• Medicinal nicotine likely represents an excellent prospect for harm reduction. It should be encouraged by health professionals today, and (more controversially) marketed by the pharmaceutical industry (with FDA approval secured) – for smokers who cannot or will not quit altogether.
the great unknown
The great unknown…

Should smokeless tobacco products be promoted as potential harm-reduction products? (Risks being accused of tobacco control heresy…)

need for regulation
Need for regulation
  • Establish the toxic exposures associated with new products (old and new exposures; e.g., Eclipse)
  • Estimate (guestimate?) the health consequences
  • Estimate population exposures
  • Evaluate the implications of risk communication to health professionals and the public (and define acceptable risk communication)
  • Monitor legitimacy of claims
  • “Level the playing field” between highly regulated pharmaceuticals and unregulated tobacco products
what is to be regulated
What is to be regulated?
  • All products?
  • All new products?
  • All new non-conventional products? (How define “conventional”?)
methods of regulation
Methods of regulation
  • Approve claims (IOM)
  • Adopt performance standards (with or without permitting claims concerning them)
  • Pre-marketing approval based on probable degree of decrease in individual risk
  • Pre-marketing approval based on probable degree of net benefit or net harm to public
difficulties in regulating
Difficulties in regulating
  • How establish individual exposure reduction?
  • How estimate harm reduction from individual exposure reduction? (the limits of surveillance)
  • How assess population responses to claims and marketing?(again, the limits of surveillance)
  • How combine (weak) estimates of individual harm reduction potential with (weak) estimates of population response?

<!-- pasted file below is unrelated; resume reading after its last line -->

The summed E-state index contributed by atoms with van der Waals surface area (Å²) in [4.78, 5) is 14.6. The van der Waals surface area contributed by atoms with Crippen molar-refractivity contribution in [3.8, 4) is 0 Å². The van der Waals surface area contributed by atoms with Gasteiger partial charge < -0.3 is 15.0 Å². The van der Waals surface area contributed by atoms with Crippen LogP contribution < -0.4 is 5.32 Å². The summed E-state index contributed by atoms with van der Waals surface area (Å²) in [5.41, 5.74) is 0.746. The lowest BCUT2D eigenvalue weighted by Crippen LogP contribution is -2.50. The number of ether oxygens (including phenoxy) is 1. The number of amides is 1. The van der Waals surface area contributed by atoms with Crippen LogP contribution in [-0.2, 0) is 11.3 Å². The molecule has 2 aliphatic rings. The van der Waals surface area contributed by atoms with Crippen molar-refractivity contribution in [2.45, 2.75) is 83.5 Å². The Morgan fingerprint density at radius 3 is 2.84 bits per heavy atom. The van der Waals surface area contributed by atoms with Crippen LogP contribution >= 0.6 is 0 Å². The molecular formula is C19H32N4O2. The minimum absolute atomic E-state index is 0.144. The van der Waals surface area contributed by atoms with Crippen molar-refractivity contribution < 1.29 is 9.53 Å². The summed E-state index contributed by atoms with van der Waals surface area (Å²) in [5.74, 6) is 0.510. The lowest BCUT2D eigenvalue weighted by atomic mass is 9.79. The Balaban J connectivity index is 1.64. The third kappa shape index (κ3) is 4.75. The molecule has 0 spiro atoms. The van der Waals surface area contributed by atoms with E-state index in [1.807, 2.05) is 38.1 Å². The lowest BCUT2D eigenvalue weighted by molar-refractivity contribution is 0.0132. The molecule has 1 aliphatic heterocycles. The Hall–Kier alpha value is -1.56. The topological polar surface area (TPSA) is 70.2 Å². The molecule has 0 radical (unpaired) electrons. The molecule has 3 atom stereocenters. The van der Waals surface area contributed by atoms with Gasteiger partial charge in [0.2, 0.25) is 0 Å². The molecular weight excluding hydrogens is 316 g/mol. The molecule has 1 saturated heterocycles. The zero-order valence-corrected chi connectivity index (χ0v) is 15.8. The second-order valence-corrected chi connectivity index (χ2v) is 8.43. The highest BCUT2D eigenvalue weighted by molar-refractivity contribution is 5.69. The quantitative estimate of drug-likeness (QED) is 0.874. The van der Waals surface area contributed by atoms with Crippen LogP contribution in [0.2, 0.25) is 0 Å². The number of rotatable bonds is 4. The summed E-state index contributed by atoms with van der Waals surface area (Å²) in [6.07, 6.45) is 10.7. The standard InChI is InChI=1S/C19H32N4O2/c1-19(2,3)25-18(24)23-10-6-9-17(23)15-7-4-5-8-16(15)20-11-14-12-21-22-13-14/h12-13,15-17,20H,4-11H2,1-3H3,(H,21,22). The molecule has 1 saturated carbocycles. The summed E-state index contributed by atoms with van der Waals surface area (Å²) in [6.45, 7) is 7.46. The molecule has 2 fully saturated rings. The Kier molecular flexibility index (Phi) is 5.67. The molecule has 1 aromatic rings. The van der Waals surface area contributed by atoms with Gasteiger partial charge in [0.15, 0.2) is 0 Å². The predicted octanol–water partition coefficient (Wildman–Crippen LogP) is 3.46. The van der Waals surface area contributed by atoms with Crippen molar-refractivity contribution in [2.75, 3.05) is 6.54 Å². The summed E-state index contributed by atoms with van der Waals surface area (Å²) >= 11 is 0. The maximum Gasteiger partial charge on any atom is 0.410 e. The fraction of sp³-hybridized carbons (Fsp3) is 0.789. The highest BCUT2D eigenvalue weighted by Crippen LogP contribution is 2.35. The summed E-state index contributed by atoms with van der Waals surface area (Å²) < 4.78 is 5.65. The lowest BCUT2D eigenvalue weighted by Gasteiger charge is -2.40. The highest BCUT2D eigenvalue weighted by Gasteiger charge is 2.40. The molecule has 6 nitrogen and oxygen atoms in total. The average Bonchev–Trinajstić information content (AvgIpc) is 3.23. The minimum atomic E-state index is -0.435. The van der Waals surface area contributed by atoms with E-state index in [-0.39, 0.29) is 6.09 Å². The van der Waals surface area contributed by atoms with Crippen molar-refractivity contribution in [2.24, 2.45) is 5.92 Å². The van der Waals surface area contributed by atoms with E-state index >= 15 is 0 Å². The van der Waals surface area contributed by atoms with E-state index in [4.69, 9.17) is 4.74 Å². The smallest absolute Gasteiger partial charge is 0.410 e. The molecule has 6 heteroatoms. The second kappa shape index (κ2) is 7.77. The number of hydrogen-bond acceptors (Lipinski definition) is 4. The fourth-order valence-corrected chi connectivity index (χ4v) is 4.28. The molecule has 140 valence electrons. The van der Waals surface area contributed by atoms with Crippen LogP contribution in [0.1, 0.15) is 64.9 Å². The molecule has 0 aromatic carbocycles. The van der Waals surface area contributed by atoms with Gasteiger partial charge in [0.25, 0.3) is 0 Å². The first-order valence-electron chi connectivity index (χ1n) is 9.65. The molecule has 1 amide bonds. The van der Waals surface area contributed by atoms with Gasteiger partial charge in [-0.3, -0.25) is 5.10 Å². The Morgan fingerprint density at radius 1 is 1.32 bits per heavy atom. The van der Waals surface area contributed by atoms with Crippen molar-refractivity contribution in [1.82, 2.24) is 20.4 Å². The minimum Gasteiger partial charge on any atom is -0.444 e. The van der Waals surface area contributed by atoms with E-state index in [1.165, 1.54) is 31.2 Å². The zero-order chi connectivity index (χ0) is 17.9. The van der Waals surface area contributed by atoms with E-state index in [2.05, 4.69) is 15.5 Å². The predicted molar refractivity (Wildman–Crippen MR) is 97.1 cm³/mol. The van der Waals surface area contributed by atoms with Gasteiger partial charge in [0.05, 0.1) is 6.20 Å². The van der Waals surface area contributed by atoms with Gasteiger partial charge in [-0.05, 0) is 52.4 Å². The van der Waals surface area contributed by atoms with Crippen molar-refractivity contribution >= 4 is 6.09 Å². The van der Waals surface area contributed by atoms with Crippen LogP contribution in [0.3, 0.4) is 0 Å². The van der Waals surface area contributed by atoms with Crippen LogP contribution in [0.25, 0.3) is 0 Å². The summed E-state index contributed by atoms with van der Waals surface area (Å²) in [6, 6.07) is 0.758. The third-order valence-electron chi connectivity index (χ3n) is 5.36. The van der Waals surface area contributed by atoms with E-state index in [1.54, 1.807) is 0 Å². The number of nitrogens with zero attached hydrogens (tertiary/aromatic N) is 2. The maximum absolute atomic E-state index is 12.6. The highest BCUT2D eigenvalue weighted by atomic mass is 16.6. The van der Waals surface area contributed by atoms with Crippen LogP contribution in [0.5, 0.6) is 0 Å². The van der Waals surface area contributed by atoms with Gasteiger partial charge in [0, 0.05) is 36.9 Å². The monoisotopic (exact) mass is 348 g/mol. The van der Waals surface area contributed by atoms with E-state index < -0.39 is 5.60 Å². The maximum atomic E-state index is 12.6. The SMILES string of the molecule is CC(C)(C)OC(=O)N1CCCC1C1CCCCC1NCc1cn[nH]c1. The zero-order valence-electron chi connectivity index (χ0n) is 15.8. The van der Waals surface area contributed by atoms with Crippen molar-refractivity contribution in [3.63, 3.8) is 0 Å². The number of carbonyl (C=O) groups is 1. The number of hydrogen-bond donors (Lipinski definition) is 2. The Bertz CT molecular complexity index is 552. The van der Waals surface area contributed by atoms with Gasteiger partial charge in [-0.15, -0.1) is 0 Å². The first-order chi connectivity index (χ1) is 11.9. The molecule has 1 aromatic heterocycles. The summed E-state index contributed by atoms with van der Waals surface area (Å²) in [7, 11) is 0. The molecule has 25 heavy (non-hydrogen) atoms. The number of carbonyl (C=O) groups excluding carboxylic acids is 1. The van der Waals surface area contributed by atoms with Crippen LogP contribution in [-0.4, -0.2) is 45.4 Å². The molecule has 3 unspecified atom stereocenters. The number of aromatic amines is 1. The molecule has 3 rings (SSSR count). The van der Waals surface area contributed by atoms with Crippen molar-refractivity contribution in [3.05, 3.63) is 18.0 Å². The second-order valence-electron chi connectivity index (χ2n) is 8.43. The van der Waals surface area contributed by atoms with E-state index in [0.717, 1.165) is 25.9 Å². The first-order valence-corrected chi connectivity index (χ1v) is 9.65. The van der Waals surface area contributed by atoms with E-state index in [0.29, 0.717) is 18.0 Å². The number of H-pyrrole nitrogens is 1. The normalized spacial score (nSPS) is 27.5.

• How address the political barriers to regulation?
slide25

Yet another issue

How can we properly educate health professionals and the public about harm reduction? What do we tell them?

slide26

Concluding thoughts

  • Is an era of harm reduction inevitably upon us?
    • In today’s (non)regulatory world, yes
      • Tobacco industry innovation assures it.
      • Will we ever see more explicit and aggressive competition from the pharmaceutical industry?
concluding thoughts cont d
Concluding thoughts (cont’d.)
  • Potential societal benefits of harm reduction are considerable:
    • Could conceivably lead to more eventual complete renunciation of nicotine and tobacco
    • May decrease the toll of tobacco
  • Potential risks are substantial too:
    • Sustain and potentially increase the level of nicotine dependence in contemporary society (Necessarily bad?)
    • Slow progress against the devastating toll of tobacco
    • Increase nicotine dependence in future generations
    • Create new health hazards in the process?
concluding thoughts cont d1
Concluding thoughts (cont’d.)
  • Over time, harm reduction may play a large and increasingly important role within tobacco control.
  • For the foreseeable future, its contribution is likely to be small, and possibly negative.
    • The most consumer-attractive products not likely to produce net improvement in public health (modified cigarettes)
    • Products with the greatest potential for true harm reduction not likely to be popular (medicinal nicotine)
  • Harm reduction should never supplant emphasis on prevention and cessation.